The capital market regulator has plugged the loophole that allowed savvy mutual fund investors to lower tax by bonus stripping. The Securities and Exchange Board of India has spelt out that it is not in favour of fund houses launching new schemes with bonus option in their arbitrage funds. The regulator has told some of the asset managers that it will not give the go ahead to these schemes if they are filed for approval. Investors are misusing this for tax avoidance purpose. Most of them are big investors and not retail investors. The bonus option involves an investor selling the original units for a loss and holding on to the bonus units which are sold later to realise long-term capital gains. For instance, in a 1:1 bonus issue, the investor who holds 100 units receives another 100 units. Under the tax laws, the cost of the bonus units is considered as zero. Since the net assets of the scheme remain the same and only the number of unit increases, the net asset value (NAV) drops proportionately. Investors then sell the original units at the reduced price and set off losses against capital gains in other assets. The accumulated bonus units are treated as tax free after a year since arbitrage funds are treated like equity funds for tax treatment. In addition, SEBI rules say bonus units are not subject to exit load.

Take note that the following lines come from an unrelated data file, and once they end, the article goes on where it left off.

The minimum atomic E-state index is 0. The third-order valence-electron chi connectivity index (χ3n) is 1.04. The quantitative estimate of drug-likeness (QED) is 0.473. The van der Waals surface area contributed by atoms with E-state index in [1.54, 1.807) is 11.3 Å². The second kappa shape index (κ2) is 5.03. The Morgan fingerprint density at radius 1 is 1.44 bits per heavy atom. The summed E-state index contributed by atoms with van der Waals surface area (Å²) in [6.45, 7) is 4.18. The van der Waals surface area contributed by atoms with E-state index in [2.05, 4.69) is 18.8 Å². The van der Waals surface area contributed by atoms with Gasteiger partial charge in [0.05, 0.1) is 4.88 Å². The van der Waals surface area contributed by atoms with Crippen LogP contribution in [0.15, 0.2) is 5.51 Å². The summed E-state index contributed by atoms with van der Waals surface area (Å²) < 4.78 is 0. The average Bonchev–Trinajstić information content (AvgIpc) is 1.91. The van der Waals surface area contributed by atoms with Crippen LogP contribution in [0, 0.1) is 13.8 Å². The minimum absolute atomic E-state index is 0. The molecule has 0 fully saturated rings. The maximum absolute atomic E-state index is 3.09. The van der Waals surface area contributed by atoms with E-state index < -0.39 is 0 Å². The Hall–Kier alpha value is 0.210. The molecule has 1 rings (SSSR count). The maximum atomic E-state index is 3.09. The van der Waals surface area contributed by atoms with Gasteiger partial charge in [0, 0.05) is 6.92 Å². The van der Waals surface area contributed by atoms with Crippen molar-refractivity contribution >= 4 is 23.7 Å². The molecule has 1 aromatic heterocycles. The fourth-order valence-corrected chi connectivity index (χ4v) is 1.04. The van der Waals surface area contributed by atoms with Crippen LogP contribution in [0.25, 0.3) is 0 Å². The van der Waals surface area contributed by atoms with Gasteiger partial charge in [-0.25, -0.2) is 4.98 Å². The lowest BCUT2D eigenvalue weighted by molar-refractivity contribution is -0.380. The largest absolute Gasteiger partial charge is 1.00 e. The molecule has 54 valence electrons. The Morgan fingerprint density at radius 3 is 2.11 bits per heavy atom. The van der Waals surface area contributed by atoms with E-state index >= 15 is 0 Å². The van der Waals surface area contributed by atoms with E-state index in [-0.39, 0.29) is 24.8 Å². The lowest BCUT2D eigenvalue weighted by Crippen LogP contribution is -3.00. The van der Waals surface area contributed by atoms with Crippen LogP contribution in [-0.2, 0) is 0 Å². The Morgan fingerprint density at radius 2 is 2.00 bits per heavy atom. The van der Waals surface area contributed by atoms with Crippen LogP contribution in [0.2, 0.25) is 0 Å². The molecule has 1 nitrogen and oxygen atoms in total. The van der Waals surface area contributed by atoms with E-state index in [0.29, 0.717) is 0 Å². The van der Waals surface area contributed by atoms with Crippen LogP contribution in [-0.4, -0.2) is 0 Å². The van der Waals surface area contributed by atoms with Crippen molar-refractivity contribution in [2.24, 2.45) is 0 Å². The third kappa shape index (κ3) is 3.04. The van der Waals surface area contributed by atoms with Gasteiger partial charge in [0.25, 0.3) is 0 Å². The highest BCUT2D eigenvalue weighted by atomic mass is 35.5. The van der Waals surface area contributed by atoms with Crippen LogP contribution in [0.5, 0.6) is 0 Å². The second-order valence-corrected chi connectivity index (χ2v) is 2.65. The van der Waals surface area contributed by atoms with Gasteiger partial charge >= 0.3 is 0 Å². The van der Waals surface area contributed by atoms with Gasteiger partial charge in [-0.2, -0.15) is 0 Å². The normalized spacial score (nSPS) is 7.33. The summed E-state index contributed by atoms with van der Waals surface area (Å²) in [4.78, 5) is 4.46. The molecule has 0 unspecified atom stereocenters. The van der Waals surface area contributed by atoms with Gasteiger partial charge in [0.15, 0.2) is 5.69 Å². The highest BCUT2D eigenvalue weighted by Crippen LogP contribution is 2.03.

To re-energise the mutual fund industry, SEBI plans to set up an expert panel to suggest measures for increasing distribution of mutual fund products through digital modes such as internet and mobiles. The panel, a sub-committee of SEBI’s Advisory Committee on Mutual Funds, will look into various options and steps required to boost the penetration of mutual fund products through use of digital channels for their sale. The new panel is also likely to suggest steps to enhance the online investment facility and tap the internet savvy users, especially the youth, to invest in mutual funds. It will also suggest ways to tap burgeoning mobile-only internet users for direct distribution of mutual fund products. According to an estimate, number of internet-enabled mobile phones in the country is expected to increase from 10-15 millions in 2010 to 300-400 millions in 2015. The Securities and Exchange Board of India is of the view that a greater use of internet as a distribution channel can help increase the penetration of mutual funds, especially among young investors. As per the regulator, the online phenomenon is growing rapidly as more and more people, especially the younger generation, prefer to carry out most of transactions online such as internet banking, shopping, and ticketing. At present, many fund houses are offering facility for online investment, but industry insiders say that there is a need to promote and make it more user friendly for investors by improving the infrastructure and efficiencies. Nearly 45 fund houses together manage assets worth around Rs 11 lakh crore in India, but fund mobilisation has been a tough task for them in the past few years. One of the biggest reasons behind this low fund mobilisation is the lack of healthy participation from a large part of the country. A SEBI conducted study had said that mutual fund presence in the country is heavily skewed in favour of the top 60 districts of India. Out of 60 districts, a lion's share of the mutual fund presence originates from Mumbai as the city houses the headquarters of most of the large companies, thereby getting a bulk of investments through the non-retail or institutional routes.